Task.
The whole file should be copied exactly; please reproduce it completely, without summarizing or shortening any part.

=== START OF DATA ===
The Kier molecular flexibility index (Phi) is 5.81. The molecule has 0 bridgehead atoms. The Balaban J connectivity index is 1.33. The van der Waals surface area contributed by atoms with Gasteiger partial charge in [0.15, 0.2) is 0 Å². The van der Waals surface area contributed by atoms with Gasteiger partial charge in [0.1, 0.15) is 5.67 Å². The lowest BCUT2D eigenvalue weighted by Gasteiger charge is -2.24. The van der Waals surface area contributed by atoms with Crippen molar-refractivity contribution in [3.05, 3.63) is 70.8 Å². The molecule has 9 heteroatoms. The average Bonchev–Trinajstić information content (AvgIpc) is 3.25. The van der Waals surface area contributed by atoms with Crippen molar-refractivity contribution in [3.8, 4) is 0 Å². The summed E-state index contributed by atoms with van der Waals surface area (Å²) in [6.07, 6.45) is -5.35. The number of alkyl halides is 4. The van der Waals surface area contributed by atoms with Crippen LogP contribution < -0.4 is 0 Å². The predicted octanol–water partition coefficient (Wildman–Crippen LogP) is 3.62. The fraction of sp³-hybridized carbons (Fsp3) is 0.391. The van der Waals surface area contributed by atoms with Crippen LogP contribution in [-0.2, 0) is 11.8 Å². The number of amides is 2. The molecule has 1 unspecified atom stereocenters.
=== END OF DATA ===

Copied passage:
The Kier molecular flexibility index (Phi) is 5.81. The molecule has 0 bridgehead atoms. The Balaban J connectivity index is 1.33. The van der Waals surface area contributed by atoms with Gasteiger partial charge in [0.15, 0.2) is 0 Å². The van der Waals surface area contributed by atoms with Gasteiger partial charge in [0.1, 0.15) is 5.67 Å². The lowest BCUT2D eigenvalue weighted by Gasteiger charge is -2.24. The van der Waals surface area contributed by atoms with Crippen molar-refractivity contribution in [3.05, 3.63) is 70.8 Å². The molecule has 9 heteroatoms. The average Bonchev–Trinajstić information content (AvgIpc) is 3.25. The van der Waals surface area contributed by atoms with Crippen molar-refractivity contribution in [3.8, 4) is 0 Å². The summed E-state index contributed by atoms with van der Waals surface area (Å²) in [6.07, 6.45) is -5.35. The number of alkyl halides is 4. The van der Waals surface area contributed by atoms with Crippen LogP contribution < -0.4 is 0 Å². The predicted octanol–water partition coefficient (Wildman–Crippen LogP) is 3.62. The fraction of sp³-hybridized carbons (Fsp3) is 0.391. The van der Waals surface area contributed by atoms with Crippen LogP contribution in [-0.2, 0) is 11.8 Å². The number of amides is 2. The molecule has 1 unspecified atom stereocenters.